Inkberrow, or Inkborough (St. Peter)

INKBERROW, or Inkborough (St. Peter), a parish, in the union of Alcester, Middle division of the hundred of Oswaldslow, Droitwich and E. divisions of the county of Worcester, 5¼ miles (W.) from Alcester; containing 1809 inhabitants. This parish is intersected by the road between Droitwich and Alcester, and situated on the borders of Warwickshire, which bounds it on the east. It comprises by measurement 6868a. 3r. 2p., including part of the district of Shell; the soil is rather above the average in productiveness, is well watered, and partially wooded. There are several quarries, producing a white sandstone which hardens considerably by exposure, and is well adapted for building purposes. A few of the male population are employed in needle-making, and some females in the glovetrade. The living is a vicarage, endowed with a portion of the rectorial tithes, and valued in the king's books at £16. 2. 1.; patron, the Earl of Abergavenny. The impropriate tithes have been commuted for £595, and the vicarial for £800; the glebe comprises 90 acres. The church is a large and handsome edifice, of various styles of architecture, and consisting of a nave, chancel, and north transept, with a tower at the west end; it is supposed to have been originally built about five centuries ago, and was repaired in 1841, when 160 additional sittings were obtained. There is a place of worship for Baptists. Under an inclosure act in 1818, a poor's estate, consisting of 52 acres, was allotted in exchange for lands given by several benefactors; it produces £50 per annum. At Cokehill, on a site now occupied by a farmhouse, was a nunnery, founded in 1260 by Isabella, Countess of Warwick, who assumed the veil here: at the Dissolution, the revenue was estimated at £34. 15. 11. The chapel which was attached to the nunnery is still in existence, and underwent a thorough repair about 80 years ago.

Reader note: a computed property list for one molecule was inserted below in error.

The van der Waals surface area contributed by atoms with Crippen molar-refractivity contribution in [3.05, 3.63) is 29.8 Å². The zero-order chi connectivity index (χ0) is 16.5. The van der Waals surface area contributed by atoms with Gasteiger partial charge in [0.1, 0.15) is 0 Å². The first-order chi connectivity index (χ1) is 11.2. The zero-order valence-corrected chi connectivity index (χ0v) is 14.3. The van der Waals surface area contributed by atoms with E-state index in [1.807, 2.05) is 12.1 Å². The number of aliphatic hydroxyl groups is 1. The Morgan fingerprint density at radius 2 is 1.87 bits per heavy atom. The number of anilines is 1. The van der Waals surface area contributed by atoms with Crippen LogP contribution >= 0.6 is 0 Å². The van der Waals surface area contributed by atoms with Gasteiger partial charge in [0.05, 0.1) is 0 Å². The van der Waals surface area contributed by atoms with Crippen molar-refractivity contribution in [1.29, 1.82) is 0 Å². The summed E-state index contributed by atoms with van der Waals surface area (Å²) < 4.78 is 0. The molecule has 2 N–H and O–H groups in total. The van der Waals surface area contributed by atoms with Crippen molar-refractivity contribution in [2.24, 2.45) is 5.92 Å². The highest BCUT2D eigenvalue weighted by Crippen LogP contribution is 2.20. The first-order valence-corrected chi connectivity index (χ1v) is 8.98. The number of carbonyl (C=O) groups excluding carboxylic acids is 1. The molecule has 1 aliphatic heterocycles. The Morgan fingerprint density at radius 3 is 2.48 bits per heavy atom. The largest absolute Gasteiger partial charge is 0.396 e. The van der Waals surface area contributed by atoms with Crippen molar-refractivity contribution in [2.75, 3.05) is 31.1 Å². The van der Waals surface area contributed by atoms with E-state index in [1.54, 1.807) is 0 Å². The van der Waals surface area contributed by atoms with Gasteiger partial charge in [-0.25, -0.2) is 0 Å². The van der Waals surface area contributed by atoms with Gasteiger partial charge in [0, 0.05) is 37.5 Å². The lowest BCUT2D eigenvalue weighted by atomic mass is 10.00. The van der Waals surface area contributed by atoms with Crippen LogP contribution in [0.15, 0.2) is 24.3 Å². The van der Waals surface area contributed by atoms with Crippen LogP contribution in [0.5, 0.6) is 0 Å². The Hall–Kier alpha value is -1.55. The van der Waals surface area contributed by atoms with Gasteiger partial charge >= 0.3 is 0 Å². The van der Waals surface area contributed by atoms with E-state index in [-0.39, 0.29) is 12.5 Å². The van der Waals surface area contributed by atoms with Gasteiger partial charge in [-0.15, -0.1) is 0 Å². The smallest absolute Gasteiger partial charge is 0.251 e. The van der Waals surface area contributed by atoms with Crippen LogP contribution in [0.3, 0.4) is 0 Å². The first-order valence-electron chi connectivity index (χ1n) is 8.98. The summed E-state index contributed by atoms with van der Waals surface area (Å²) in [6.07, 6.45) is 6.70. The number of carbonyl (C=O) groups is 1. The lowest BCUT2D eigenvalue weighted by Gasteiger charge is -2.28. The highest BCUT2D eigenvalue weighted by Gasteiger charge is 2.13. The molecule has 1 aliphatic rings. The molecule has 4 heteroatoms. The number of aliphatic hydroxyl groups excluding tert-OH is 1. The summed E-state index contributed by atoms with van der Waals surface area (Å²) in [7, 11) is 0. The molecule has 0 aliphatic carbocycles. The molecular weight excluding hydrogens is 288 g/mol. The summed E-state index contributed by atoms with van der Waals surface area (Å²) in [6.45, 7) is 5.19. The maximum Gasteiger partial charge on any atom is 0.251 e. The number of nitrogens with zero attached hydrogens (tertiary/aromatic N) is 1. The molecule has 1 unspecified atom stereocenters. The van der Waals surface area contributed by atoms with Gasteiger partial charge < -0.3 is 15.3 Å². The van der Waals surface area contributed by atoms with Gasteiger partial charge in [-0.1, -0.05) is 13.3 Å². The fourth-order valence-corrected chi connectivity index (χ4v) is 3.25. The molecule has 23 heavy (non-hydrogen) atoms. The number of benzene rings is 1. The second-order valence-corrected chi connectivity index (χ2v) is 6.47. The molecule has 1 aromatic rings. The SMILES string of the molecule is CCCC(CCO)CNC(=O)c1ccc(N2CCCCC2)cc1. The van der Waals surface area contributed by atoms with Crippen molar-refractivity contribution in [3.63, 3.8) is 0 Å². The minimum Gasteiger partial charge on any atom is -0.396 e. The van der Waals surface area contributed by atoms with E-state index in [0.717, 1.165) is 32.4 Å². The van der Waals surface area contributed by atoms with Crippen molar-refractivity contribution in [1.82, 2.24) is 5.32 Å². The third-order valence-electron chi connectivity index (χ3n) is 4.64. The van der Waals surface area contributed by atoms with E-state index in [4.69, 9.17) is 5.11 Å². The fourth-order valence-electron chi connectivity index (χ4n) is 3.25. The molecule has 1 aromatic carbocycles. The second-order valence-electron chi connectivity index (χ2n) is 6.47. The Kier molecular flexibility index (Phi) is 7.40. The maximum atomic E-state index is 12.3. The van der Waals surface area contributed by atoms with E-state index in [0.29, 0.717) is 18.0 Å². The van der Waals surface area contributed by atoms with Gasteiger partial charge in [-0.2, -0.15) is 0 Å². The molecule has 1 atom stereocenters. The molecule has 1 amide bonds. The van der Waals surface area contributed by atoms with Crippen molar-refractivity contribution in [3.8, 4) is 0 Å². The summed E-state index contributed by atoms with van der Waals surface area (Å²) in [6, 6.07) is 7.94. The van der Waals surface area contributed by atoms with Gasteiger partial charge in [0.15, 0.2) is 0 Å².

Transcribed from A Topographical Dictionary of England, by Samuel Lewis, 7th edition, published in 1848.

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